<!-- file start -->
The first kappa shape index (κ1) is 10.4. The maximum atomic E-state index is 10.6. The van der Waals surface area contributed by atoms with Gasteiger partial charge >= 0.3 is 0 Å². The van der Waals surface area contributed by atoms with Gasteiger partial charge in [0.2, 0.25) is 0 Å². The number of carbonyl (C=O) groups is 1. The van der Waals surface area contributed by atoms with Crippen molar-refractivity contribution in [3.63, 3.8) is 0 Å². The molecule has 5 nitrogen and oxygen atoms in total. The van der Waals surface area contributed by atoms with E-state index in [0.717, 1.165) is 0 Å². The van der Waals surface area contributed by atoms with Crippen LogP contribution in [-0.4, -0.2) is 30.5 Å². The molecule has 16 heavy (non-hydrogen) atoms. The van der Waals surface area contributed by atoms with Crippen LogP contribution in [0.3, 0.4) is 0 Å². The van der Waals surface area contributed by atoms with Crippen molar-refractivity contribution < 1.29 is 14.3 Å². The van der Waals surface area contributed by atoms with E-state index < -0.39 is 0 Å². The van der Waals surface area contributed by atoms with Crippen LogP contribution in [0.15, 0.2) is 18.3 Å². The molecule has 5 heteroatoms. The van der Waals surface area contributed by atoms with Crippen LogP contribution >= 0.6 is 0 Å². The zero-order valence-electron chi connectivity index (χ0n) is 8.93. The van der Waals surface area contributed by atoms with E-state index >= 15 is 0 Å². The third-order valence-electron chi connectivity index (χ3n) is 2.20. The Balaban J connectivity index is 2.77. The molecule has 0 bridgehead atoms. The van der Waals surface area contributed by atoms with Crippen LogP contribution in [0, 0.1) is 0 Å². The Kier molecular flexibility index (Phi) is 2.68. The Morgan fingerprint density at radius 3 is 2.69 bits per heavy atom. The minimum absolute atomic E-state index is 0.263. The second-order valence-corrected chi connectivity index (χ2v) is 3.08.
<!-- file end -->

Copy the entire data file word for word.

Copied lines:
The first kappa shape index (κ1) is 10.4. The maximum atomic E-state index is 10.6. The van der Waals surface area contributed by atoms with Gasteiger partial charge >= 0.3 is 0 Å². The van der Waals surface area contributed by atoms with Gasteiger partial charge in [0.2, 0.25) is 0 Å². The number of carbonyl (C=O) groups is 1. The van der Waals surface area contributed by atoms with Crippen molar-refractivity contribution in [3.63, 3.8) is 0 Å². The molecule has 5 nitrogen and oxygen atoms in total. The van der Waals surface area contributed by atoms with E-state index in [0.717, 1.165) is 0 Å². The van der Waals surface area contributed by atoms with Crippen LogP contribution in [-0.4, -0.2) is 30.5 Å². The molecule has 16 heavy (non-hydrogen) atoms. The van der Waals surface area contributed by atoms with Crippen LogP contribution in [0.3, 0.4) is 0 Å². The van der Waals surface area contributed by atoms with Crippen molar-refractivity contribution < 1.29 is 14.3 Å². The van der Waals surface area contributed by atoms with E-state index < -0.39 is 0 Å². The van der Waals surface area contributed by atoms with Crippen LogP contribution in [0.15, 0.2) is 18.3 Å². The molecule has 5 heteroatoms. The van der Waals surface area contributed by atoms with Crippen LogP contribution >= 0.6 is 0 Å². The zero-order valence-electron chi connectivity index (χ0n) is 8.93. The van der Waals surface area contributed by atoms with E-state index >= 15 is 0 Å². The third-order valence-electron chi connectivity index (χ3n) is 2.20. The Balaban J connectivity index is 2.77. The molecule has 0 bridgehead atoms. The van der Waals surface area contributed by atoms with Crippen LogP contribution in [0, 0.1) is 0 Å². The Kier molecular flexibility index (Phi) is 2.68. The Morgan fingerprint density at radius 3 is 2.69 bits per heavy atom. The minimum absolute atomic E-state index is 0.263. The second-order valence-corrected chi connectivity index (χ2v) is 3.08.